|image from www.chalkboardmanifesto.com|
procrastinate: from Latin, of tomorrow
I can be a procrastinator.
I admit it.
I can put things off until…whenever. I can delay. I can come up with excuses. I can opt to do the easy rather than the hard. I can opt to do nothing at all rather than the something.
I’ve always had times of procrastination in my life, even when I was very young. My mom used to call me lazy. In an accusatory, disappointed tone of voice, I might add. That hurt. And it wasn’t accurate. Being “lazy” is something quite different—at least to my mind, anyway—than being a procrastinator. To me, being lazy is very much the same thing as not caring, being resistant, being idle. And that’s not how I’m feeling when I’m procrastinating. When I procrastinate doing a thing, I’m actually thinking about that thing a lot—I care deeply about that thing; I know I will be facing that thing head on; I want to do that thing as well as I possibly can. That is, when I eventually—finally—get to it.
When I’m procrastinating, it may appear to others that I’ve gone AWOL . Sometimes my form of procrastination manifests as napping, daydreaming, shopping, or cleaning. And if the thing I’m supposed to be doing is shopping or cleaning then I might procrastinate by working, walking, exercising, or something else. And if the thing I’m supposed to be doing is working or exercising, then I might be petting the cat, organizing the clothes closet, or something else. You get the idea. So, I wouldn’t say my procrastination is laziness at all. Rather, it’s distraction…it’s an alternate view...it’s a means to getting my focus back. Very often while I’m procrastinating I’m strategizing, planning, thinking, creating, and preparing. For what? For the doing of the thing. For the achieving of the thing. For meeting the challenge of the thing.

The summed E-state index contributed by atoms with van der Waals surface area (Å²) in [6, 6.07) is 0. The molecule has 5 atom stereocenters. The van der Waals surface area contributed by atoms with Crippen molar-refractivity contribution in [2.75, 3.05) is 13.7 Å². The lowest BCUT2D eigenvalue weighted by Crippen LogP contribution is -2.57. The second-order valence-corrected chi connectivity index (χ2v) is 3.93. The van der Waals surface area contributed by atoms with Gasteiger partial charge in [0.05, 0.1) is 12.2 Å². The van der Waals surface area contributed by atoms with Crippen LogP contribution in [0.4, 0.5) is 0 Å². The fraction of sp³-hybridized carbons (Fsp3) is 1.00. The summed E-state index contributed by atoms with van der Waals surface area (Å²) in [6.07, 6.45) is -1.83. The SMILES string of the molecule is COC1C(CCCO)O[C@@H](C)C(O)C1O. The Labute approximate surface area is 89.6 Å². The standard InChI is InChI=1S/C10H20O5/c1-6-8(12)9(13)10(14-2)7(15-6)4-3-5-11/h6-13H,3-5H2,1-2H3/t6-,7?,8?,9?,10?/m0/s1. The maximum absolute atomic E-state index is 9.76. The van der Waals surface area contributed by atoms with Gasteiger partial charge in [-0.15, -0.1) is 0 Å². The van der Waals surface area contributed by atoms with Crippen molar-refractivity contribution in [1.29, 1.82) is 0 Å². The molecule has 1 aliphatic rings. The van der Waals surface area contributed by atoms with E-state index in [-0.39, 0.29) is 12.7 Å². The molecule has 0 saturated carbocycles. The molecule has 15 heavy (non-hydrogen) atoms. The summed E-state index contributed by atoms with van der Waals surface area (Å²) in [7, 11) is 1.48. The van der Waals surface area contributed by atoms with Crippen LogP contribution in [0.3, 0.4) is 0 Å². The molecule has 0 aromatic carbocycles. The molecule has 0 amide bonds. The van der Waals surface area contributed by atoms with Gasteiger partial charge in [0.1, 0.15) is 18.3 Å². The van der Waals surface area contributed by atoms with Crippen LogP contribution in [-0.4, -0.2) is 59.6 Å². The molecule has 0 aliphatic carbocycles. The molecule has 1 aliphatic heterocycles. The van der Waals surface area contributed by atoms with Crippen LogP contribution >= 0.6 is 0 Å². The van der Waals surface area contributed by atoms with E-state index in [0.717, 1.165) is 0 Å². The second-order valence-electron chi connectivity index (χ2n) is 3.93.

Some bouts of procrastination last longer than others; some things that need to be tackled can be fraught with fears or doubts; some can be fraught with tension; some can be fraught with boredom. They will get done. They do get done. Eventually. But not until I'm ready.
What I’ve come to recognize about procrastination is that it's a part of a process that I need very badly to stay focused, productive, and engaged with my work, my writing, my life, and the world around me. Procrastination is my means of recharging and regrouping, of taking a deep breath, my way to take a time out so my mind can wander around until it comes back to center.
(c) emma d dryden, drydenbks LLC